Transcript: African American studies moves to new home
The new home for Princeton University's Center for African American studies was dedicated Oct. 2, 2007
Valerie Smith: I'm Valerie Smith, Woodrow Wilson Professor of Literature and Director of the Center for African American studies at Princeton, and I'm delighted to welcome you to our new home in Stanhope Hall.
Our location in Stanhope Hall gives us for the first time an entirely dedicated space designed to foster intellectual exchange for scholars, faculty, students who are committed to and interested in the study of race.
Shirley M. Tilghman: I will tell you that there is an enormous amount of joy in my heart right now. This is a moment that I think many of us at Princeton have been thinking about, planning about, dreaming about for many, many years. All I can say is, "Hold on to your seats." This is going to be a really exciting ride for the future of African American studies at Princeton University.
Roger Mason: My name is Roger Q. Mason and I stand before you on these steps as a proud senior concentrator within the Center for African American studies of Princeton University. Words cannot fully express how enthusiastically I anticipate the academic and cultural possibilities that this building and the people within it will bring to Princeton University and to this wonderful town.
Eddie Glaude: It's a historic occasion. It's a wonderful day not only for Princeton, but for the field of African American studies across the United States.
I come out of a blues people who in some significant way never believed the idea that America was an example of Democracy achieved. That these folk who had been denied access to all of the benefits and resources of American life would dare tell themselves a story. That they would not succumb to the temptations of doubt, despair and hate. That they would love themselves in such a way, and love this nation in such a way, that they would provide an opportunity for their children to actualize their dreams. And so here we have African American Studies, right. This field of inquiry that merges in interesting sort of ways, out of this struggle, right. Out of this effort. And we have Princeton University committing itself to supporting this field and understanding its centrality to an American education. What a glorious day, what a glorious moment.
Joshua Guild: In some ways African American studies exemplifies the best of a liberal arts education. It really talks about the human condition in a very fundamental way. And the interdisciplinary nature of African American Studies, I think, is essential to what we're trying to do, but is essential to the kind of education that Princeton promotes. There's a long history of African American studies on this campus and going back to the late 1960s, but this really signals a new time period, a new generation of scholarship, a new generation of student involvement and, we hope, a broader reach of African American studies throughout the campus.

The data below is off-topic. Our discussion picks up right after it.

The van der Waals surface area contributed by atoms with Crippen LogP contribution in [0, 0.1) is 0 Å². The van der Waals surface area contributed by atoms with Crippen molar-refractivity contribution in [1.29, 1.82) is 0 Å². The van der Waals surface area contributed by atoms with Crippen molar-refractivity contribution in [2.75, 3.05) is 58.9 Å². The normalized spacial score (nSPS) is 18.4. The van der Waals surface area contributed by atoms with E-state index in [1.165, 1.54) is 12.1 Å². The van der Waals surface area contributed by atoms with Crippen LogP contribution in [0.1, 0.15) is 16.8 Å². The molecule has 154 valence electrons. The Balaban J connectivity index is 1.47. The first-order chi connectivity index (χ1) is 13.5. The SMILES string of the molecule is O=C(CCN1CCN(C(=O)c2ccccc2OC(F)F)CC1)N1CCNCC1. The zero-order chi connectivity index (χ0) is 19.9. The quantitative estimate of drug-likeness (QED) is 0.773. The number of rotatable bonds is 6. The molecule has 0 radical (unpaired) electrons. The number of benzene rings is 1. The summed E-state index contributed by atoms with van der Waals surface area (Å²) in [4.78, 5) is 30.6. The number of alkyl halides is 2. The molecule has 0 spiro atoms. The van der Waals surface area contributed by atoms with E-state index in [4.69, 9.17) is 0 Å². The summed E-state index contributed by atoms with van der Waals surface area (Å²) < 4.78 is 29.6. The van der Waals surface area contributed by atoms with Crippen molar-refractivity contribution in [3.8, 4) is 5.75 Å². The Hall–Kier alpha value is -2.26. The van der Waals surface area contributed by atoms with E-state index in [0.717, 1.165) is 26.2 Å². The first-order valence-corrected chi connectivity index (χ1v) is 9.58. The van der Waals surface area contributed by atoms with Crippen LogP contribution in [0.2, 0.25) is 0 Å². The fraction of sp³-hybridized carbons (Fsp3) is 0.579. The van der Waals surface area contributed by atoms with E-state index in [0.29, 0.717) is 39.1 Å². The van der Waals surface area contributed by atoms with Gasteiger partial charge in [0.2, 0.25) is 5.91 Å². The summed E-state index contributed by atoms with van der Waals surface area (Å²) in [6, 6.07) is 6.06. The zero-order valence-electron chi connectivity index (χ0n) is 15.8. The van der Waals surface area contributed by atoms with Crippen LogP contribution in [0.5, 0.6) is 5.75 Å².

Valerie Smith: It's so important, I think, to keep in mind that the fact that we are even in this building has everything to with the student commitment to the significance of African American Studies. Almost 30 years ago, the students who decided that they needed to take a stand to ensure that Princeton made African American studies available to them and to subsequent generations.
Coming Back and Looking Forward Conference for Black Princeton Alumni
Cornel West: We're at a moment now where Princeton is a caretaker of treasures that the world must take notice of. And we must have black voices in that context as part of that treasure, you see. Not because it's black, but because through Socratic dialogue. And through a deep commitment to justice it may be able to leave the world just a little better than we found it.
Christopher Eisgruber: This is a vision that integrates African American studies into the core of a liberal arts education for all of our students. And I think it is consistent with the best of the ideals of this university and I think it is distinctive in the way that African American studies has been approached around this country. And we are proud to be launching an initiative of that kind.
Badi Foster: The race for justice is a relay race. I was fortunate to run in the first leg, but so many of you ran in the second leg, and the third leg, and it's not over. People of goodwill ultimately will say, "How may I be of service to you to advance the humanity and the understanding a diverse community?"
A production of Princeton University Office of Communications
Direction & Cinematography:
Evelyn Tu & Denise Applewhite
Shirley M. Tilghman
Piano: Dan Berry, Class of 2009
Saxophone: R. W. Enoch, Class of 2009
Bass: Theo Beers, Class of 2009
Drums: Tyler Pines, Class of 2009
Special thanks to:
Carla Hailey Penn
Additional footage: Melvin McCray '74
Archive photo: Robert Matthews
©2007 The Trustees of Princeton University